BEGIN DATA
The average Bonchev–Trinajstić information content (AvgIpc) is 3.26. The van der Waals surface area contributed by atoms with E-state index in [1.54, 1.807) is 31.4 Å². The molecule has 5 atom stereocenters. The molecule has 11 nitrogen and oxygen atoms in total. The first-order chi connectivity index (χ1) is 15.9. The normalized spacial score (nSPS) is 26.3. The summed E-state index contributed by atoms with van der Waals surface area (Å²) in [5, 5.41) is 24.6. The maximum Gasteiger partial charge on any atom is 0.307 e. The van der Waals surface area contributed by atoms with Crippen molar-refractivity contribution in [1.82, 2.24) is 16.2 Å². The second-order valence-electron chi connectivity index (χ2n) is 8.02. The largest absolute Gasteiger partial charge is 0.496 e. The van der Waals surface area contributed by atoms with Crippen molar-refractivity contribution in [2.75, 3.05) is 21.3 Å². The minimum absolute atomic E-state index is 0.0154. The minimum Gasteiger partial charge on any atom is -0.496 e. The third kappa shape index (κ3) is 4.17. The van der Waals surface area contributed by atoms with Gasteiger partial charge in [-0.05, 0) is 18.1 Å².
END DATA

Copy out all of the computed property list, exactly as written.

The average Bonchev–Trinajstić information content (AvgIpc) is 3.26. The van der Waals surface area contributed by atoms with E-state index in [1.54, 1.807) is 31.4 Å². The molecule has 5 atom stereocenters. The molecule has 11 nitrogen and oxygen atoms in total. The first-order chi connectivity index (χ1) is 15.9. The normalized spacial score (nSPS) is 26.3. The summed E-state index contributed by atoms with van der Waals surface area (Å²) in [5, 5.41) is 24.6. The maximum Gasteiger partial charge on any atom is 0.307 e. The van der Waals surface area contributed by atoms with Crippen molar-refractivity contribution in [1.82, 2.24) is 16.2 Å². The second-order valence-electron chi connectivity index (χ2n) is 8.02. The largest absolute Gasteiger partial charge is 0.496 e. The van der Waals surface area contributed by atoms with Crippen molar-refractivity contribution in [2.75, 3.05) is 21.3 Å². The minimum absolute atomic E-state index is 0.0154. The minimum Gasteiger partial charge on any atom is -0.496 e. The third kappa shape index (κ3) is 4.17. The van der Waals surface area contributed by atoms with Gasteiger partial charge in [-0.05, 0) is 18.1 Å².